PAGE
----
Filmmakers and audiences have thought about violence for as long
as movies have existed, but lately the subject has been uncommonly
affected by real-life events.
News of a Georgia school shooting arrived here during the Cannes
Film Festival, where American moods were already sobered by the
Littleton, Colo., tragedy. Given such events, it's small wonder that
movies dealing with violence were scrutinized with special care by
One picture to plunge directly into this territory is Spike Lee's
new drama, Summer of Sam, inspired by the infamous 1977 murders
committed by a New York psychopath who used the name "Son of Sam" in
his twisted letters to the tabloid press.
The killer is only a minor character in Mr. Lee's movie, which
focuses less on lurid crimes than on the social hysteria they
generate. Lee's villains include the sensationalistic mass media,
for stirring up fears to boost their profits, and the xenophobic
notions that prompt a witch hunt by the main characters, a group of
Italian- American men who think the "44-caliber killer" might be
huddled in their own Bronx neighborhood.
Also at issue is the overall moral climate of the middle 1970s.
Lee pictures this as nearly anarchic, from the overt licentiousness
of a Manhattan sex club to the belligerently sexist behavior of his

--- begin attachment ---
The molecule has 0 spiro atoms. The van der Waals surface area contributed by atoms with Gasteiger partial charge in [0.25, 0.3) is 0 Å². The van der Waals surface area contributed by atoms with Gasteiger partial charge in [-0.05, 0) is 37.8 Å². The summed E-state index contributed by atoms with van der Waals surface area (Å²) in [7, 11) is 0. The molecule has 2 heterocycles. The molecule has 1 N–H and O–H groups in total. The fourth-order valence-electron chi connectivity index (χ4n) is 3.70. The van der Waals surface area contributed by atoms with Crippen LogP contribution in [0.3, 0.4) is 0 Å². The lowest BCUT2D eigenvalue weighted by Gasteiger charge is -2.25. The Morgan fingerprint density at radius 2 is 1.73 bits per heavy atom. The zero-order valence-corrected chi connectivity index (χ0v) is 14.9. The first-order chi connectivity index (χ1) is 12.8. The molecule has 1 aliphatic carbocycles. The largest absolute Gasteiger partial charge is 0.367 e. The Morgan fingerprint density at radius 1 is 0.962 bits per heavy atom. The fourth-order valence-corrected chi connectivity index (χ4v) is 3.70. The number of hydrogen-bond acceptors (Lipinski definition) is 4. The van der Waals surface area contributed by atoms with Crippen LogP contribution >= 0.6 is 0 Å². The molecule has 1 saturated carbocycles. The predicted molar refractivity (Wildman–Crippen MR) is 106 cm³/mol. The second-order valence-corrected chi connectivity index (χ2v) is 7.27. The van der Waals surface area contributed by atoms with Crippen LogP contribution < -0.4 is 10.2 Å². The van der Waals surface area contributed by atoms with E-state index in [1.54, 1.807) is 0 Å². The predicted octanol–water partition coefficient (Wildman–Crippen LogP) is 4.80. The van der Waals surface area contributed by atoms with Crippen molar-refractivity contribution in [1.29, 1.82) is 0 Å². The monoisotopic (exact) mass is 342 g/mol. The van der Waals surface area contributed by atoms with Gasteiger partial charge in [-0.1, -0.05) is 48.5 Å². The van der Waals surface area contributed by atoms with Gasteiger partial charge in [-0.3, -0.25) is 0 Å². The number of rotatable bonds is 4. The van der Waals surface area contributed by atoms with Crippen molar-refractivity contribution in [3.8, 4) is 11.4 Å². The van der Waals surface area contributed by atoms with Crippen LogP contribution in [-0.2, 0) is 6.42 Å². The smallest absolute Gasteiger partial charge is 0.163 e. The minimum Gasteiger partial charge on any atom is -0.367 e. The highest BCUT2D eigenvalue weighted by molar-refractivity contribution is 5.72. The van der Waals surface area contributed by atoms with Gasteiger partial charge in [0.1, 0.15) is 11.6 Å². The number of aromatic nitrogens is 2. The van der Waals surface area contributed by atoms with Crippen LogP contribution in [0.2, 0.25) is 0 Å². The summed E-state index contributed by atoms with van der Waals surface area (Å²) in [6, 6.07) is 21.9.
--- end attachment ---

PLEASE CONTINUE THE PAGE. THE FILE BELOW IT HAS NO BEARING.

By exposing the paranoid aggressiveness bred by their sadly
limited lives, and the way their self-serving ideas are reinforced
contemporary culture as a whole, Lee suggests deep links between the
public and private aspects of ethical decay. He also paints a
scathing portrait of a male-defined double standard that produces
weird combinations of promiscuity and puritanism, with women always
on the losing side of the equation.
"Summer of Sam" pulls no punches in displaying the dysfunction it
attacks, and some Cannes viewers were surprised to see the Disney
studio's Touchstone logo in the credits. It's a flawed movie, but it
shows a major American filmmaker thinking hard about his society's
penchant for mayhem.
The latest movie by Jim Jarmusch, another leader of American
independent film, contains an exploration of violence that's harder
to analyze in conventional terms. Ghost Dog: The Way of the Samurai
stars Forest Whitaker as an urban hit man who models his life on the
sword-wielding warriors, placing his safety and survival at the
service of a master who once saved his life.
On one level, "Ghost Dog" pays poetic tribute to the samurai code,
punctuating the story with long passages of traditional wisdom. On
another level, it's a hilarious spoof of old-fashioned samurai
movies, turning the hero's "master" into a lowbrow Mafia thug and
"apprentice" into a little girl who hangs around the local ice-